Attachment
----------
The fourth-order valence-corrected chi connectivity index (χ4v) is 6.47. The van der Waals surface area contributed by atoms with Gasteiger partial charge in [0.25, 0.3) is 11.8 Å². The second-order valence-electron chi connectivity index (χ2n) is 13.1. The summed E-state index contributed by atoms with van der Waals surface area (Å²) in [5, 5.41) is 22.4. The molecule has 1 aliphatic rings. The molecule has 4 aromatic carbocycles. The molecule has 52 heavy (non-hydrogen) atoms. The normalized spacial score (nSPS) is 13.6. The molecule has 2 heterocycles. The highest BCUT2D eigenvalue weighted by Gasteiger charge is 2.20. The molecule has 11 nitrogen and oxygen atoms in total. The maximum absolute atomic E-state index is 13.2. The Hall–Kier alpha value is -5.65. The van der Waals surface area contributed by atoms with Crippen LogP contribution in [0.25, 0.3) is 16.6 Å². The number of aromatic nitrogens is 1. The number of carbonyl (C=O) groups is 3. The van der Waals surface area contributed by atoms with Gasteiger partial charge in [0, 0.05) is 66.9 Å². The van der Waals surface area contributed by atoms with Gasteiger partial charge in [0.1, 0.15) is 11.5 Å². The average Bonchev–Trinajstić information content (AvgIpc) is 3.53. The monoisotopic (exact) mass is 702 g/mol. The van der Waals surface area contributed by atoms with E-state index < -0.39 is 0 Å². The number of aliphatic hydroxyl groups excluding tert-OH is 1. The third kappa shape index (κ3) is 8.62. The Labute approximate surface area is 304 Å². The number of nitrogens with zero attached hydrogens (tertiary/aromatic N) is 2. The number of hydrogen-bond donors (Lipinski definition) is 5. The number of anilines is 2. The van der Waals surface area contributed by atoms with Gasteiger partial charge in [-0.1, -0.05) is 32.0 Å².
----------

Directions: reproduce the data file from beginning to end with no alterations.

The fourth-order valence-corrected chi connectivity index (χ4v) is 6.47. The van der Waals surface area contributed by atoms with Gasteiger partial charge in [0.25, 0.3) is 11.8 Å². The second-order valence-electron chi connectivity index (χ2n) is 13.1. The summed E-state index contributed by atoms with van der Waals surface area (Å²) in [5, 5.41) is 22.4. The molecule has 1 aliphatic rings. The molecule has 4 aromatic carbocycles. The molecule has 52 heavy (non-hydrogen) atoms. The normalized spacial score (nSPS) is 13.6. The molecule has 2 heterocycles. The highest BCUT2D eigenvalue weighted by Gasteiger charge is 2.20. The molecule has 11 nitrogen and oxygen atoms in total. The maximum absolute atomic E-state index is 13.2. The Hall–Kier alpha value is -5.65. The van der Waals surface area contributed by atoms with Crippen LogP contribution in [0.25, 0.3) is 16.6 Å². The number of aromatic nitrogens is 1. The number of carbonyl (C=O) groups is 3. The van der Waals surface area contributed by atoms with Gasteiger partial charge in [0, 0.05) is 66.9 Å². The van der Waals surface area contributed by atoms with Gasteiger partial charge in [0.1, 0.15) is 11.5 Å². The average Bonchev–Trinajstić information content (AvgIpc) is 3.53. The monoisotopic (exact) mass is 702 g/mol. The van der Waals surface area contributed by atoms with E-state index < -0.39 is 0 Å². The number of aliphatic hydroxyl groups excluding tert-OH is 1. The third kappa shape index (κ3) is 8.62. The Labute approximate surface area is 304 Å². The number of nitrogens with zero attached hydrogens (tertiary/aromatic N) is 2. The number of hydrogen-bond donors (Lipinski definition) is 5. The number of anilines is 2. The van der Waals surface area contributed by atoms with Gasteiger partial charge in [-0.1, -0.05) is 32.0 Å².